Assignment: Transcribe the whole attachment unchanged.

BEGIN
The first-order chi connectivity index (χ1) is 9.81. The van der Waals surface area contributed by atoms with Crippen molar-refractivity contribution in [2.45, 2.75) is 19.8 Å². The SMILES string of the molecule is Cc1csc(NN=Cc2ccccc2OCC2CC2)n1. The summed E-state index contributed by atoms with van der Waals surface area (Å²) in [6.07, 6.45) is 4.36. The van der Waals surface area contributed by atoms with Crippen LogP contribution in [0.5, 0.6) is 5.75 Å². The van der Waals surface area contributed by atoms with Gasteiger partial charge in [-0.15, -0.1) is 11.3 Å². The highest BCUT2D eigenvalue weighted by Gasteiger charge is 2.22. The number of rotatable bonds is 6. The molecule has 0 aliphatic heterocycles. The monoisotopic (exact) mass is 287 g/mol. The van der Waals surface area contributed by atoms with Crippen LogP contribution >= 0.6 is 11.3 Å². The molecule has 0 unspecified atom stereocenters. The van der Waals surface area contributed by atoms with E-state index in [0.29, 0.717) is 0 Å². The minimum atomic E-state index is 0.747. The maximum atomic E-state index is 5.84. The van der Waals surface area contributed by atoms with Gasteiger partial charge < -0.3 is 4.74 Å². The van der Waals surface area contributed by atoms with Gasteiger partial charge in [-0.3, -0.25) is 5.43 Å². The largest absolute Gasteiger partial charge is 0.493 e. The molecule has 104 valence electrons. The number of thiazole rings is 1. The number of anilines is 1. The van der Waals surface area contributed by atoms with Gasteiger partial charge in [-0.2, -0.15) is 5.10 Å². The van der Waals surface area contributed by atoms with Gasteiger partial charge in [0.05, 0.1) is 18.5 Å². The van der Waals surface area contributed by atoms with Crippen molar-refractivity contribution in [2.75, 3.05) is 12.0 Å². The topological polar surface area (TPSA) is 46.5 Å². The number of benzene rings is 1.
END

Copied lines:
The first-order chi connectivity index (χ1) is 9.81. The van der Waals surface area contributed by atoms with Crippen molar-refractivity contribution in [2.45, 2.75) is 19.8 Å². The SMILES string of the molecule is Cc1csc(NN=Cc2ccccc2OCC2CC2)n1. The summed E-state index contributed by atoms with van der Waals surface area (Å²) in [6.07, 6.45) is 4.36. The van der Waals surface area contributed by atoms with Crippen LogP contribution in [0.5, 0.6) is 5.75 Å². The van der Waals surface area contributed by atoms with Gasteiger partial charge in [-0.15, -0.1) is 11.3 Å². The highest BCUT2D eigenvalue weighted by Gasteiger charge is 2.22. The number of rotatable bonds is 6. The molecule has 0 aliphatic heterocycles. The monoisotopic (exact) mass is 287 g/mol. The van der Waals surface area contributed by atoms with Crippen LogP contribution >= 0.6 is 11.3 Å². The molecule has 0 unspecified atom stereocenters. The van der Waals surface area contributed by atoms with E-state index in [0.29, 0.717) is 0 Å². The minimum atomic E-state index is 0.747. The maximum atomic E-state index is 5.84. The van der Waals surface area contributed by atoms with Gasteiger partial charge < -0.3 is 4.74 Å². The van der Waals surface area contributed by atoms with Gasteiger partial charge in [-0.3, -0.25) is 5.43 Å². The largest absolute Gasteiger partial charge is 0.493 e. The molecule has 104 valence electrons. The number of thiazole rings is 1. The number of anilines is 1. The van der Waals surface area contributed by atoms with Gasteiger partial charge in [-0.2, -0.15) is 5.10 Å². The van der Waals surface area contributed by atoms with Gasteiger partial charge in [0.05, 0.1) is 18.5 Å². The van der Waals surface area contributed by atoms with Crippen molar-refractivity contribution in [2.75, 3.05) is 12.0 Å². The topological polar surface area (TPSA) is 46.5 Å². The number of benzene rings is 1.